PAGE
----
# Integer to String recursive method

I was experimenting with lists, sets, and finally maps when I spotted a pattern in my code to make it recursive. Now I haven't used recursion much in the past or at work and I was very excited to have something that does recursion.

I have this recursive method that takes in an Integer and returns a string representation of the Integer by reading two HashMaps.

For example representation(11) will be Eleven OR representation(89) will be Eighty-Nine, ect.

I have arranged to handle up to 999,999. Are there any improvements I could make to this current implementation to handle things more efficiently/speedily?

public String representation(Integer num) {
StringBuffer numRep = new StringBuffer();
StringBuffer hundred = new StringBuffer("Hundred");
StringBuffer thousand = new StringBuffer("Thousand");
//The case for anything less than 20; 0-19
if (num < 20) {
numRep.append(genNumMap.get(num));

//The case for any integer less than 100; 20-99
} else if (num < 100) {
int temp = num % 10;
if (temp == 0) {
numRep.append(greaterNumMap.get(num));
} else {
numRep.append(greaterNumMap.get(num - temp) + "-"
+ representation(temp));
}
//The case for any integer less than 1000, covers the hundreds; 100-999
} else if (num < 1000) {
int temp = num % 100;
if (temp == 0) {
numRep.append(representation(num / 100) + "-" + hundred);
} else {
numRep.append(representation((num - temp) / 100) + "-" + hundred
+ "-" + representation(temp));
}
//The case for any integer less that one million, covers the thousands; 1,000 - 999,999
} else if (num < 1000000) {
int temp = num % 1000;
if (temp == 0) {
numRep.append(representation(num / 1000) + "-" + thousand);
} else {
numRep.append(representation((num - temp) / 1000) + "-" + thousand
+ "-" + representation(temp));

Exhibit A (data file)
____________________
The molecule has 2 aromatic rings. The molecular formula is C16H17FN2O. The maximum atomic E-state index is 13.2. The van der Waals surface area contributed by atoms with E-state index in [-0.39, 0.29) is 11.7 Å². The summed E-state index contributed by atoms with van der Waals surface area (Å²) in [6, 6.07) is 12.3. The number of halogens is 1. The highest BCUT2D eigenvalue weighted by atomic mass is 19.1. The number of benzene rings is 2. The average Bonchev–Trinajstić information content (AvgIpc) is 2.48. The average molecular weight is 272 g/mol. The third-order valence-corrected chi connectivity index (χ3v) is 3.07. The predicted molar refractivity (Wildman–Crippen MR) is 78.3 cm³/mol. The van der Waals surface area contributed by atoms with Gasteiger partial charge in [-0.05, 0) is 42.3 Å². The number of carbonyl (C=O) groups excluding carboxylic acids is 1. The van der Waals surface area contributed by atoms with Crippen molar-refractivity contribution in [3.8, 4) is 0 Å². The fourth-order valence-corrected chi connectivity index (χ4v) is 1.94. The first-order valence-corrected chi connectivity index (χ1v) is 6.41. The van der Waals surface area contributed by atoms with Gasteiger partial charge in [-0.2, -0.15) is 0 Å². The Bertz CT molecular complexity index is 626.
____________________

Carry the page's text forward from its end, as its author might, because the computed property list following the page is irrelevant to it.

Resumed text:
}
} else if (num > 1000000){
numRep.append("Sorry, this number is too large");
JOptionPane.showMessageDialog(null, "Sorry, this number is too large\n"+"Integers 0 through 999,999 are exceptable.");
}
return numRep.toString();
}
• in last else if should be num>1000000, not '<'
– Benjamin
Commented Jan 2, 2012 at 2:57
• If you are trying to convert an integer into an english word presentation then I think you are doing too much. Commented Jan 2, 2012 at 3:02
• i solved euler problem -17 in python,which is similar to your problem ,take a look at it.might be of help to you!!!github.com/srinivasreddy/euler/blob/master/src/17.py
– Srinivas Reddy Thatiparthy
Commented Jan 2, 2012 at 3:08
• You may not need to optimize your recursion but may need to optimize what you are doing during the recursion. Or you may need to do the operation iteratively, or you may have memory issue, or you may have.........the list goes on.
– Lion
Commented Jan 2, 2012 at 3:44
• Use StringBuilder instead of StringBuffer, that is a little bit faster. Commented Jan 4, 2012 at 15:09

1. Such an algorithm is very rarely used, so it is extremely unlikely that its performance matters. So, most chances are you do not need to optimize it at all. But if you insist:

2. Do not pre-initialize the 'hundred' and 'thousand' StringBuffers. Only initialize them if they are needed. As a matter of fact, it is good practice (though it does not have anything to do with performance) to not even declare them outside of the narrowest possible scope in which they will be used. By the way, I do not understand why 'hundred' and 'thousand' are StringBuffers instead of Strings.